It was December 2019 and Saloni Joshi, now a partner at law firm Alston & Bird, was advising a secondaries buyer client on a fund stake purchase.
The buyer had sourced the opportunity due to a relationship it had with a GP, and the sponsor, who was set to raise its next fund in summer, requested the purchase be accompanied by a stapled primary commitment. The commitment letter was drawn up and included the standard conditions regarding commercial, legal and tax due diligence, and even a material adverse change clause.
Then the pandemic struck. Public markets went haywire. In private markets, LP defaults – warranted or not – were thrust into the spotlight.
“Everybody at the time was wondering gosh, here we go again, it’s the GFC, we’re going to go through a default situation,” says Joshi.
Amid the chaos and uncertainty, her client’s investment committee halted all investment activity as the world moved to remote working, countries closed their borders and most international air travel ground to a halt. By then, the secondaries purchase had closed and the fund stake transfer was complete. But the stapled primary commitment was outstanding, and given the circumstances, the buyer informed the GP that it would like to defer its commitment until the second closing of the fundraise.
“The reaction was quite unexpected from the GP and it was quite strong in its response,” Joshi says. “It said we had a legal and binding commitment to complete the investment and that they would not delay the fundraising. We were threatened with litigation.”
Joshi says that in her more than two decades of practice – she has worked at some of the best-known law firms including SJ Advisers, Morgan, Lewis & Bockius, Debevoise & Plimpton and Linklaters – she has never come across a situation in which a GP threatens to sue one of its LPs. Such action can leave a bad taste in everyone’s mouths and in the small world of private equity, reputation can be everything. Litigation in this arena is very rare, simply because LP-GP relationships are built on credibility, trust and each side’s reputation in the marketplace. Says Joshi: “What kind of message would [a GP] be sending to potential investors to invest with them if they said: ‘If you default with your drawdown, there’ll be immediate litigation?’”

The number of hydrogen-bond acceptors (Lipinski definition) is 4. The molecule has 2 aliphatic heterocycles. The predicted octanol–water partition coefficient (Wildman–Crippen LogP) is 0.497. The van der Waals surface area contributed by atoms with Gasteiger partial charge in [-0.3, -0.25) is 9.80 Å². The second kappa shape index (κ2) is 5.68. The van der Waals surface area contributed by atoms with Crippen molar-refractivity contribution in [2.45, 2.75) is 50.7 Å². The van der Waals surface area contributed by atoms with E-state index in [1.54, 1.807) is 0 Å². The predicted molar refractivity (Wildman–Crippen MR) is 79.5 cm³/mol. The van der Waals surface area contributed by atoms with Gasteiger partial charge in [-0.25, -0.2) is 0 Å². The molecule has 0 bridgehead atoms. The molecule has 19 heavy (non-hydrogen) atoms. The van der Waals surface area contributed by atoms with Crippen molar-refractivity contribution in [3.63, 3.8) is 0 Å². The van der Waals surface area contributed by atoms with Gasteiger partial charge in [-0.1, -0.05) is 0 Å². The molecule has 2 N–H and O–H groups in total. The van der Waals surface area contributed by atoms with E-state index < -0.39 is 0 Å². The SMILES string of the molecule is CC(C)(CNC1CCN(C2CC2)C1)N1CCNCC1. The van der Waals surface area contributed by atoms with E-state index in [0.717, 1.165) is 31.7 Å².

Buyers faced with such a situation have a few options. They can take the litigation route themselves and have their lawyers fight it out. They can try to work with the sponsor to negotiate the terms of the agreement. They can also walk away, meaning they could potentially forfeit their secondaries purchase and wind up having to sell the stake to a tertiary buyer. In deciding which route to take, buyers will invariably be calculating whether the course of action is worth it and whether any litigation or bad feeling could unravel the secondaries purchase.
Staples have come down in recent years – data from Evercore show that 36 percent of transactions last year involved stapled capital, compared with 52 percent two years prior.
In Joshi’s client’s case, the buyer decided it valued its relationship with the GP and its secondaries purchase more than the prospect of fighting it out in court. But as the economic impact of the pandemic continues, it’s possible a secondaries buyer and a GP are going to end up in court.
Joshi says that in another scenario, she could well see other investors taking the GP to task if only to name and shame, especially given the current environment.
“GPs are in a tricky situation, but LPs appear to have the balance of power – at least for now.”
This article first appeared in sister publication Secondaries Investor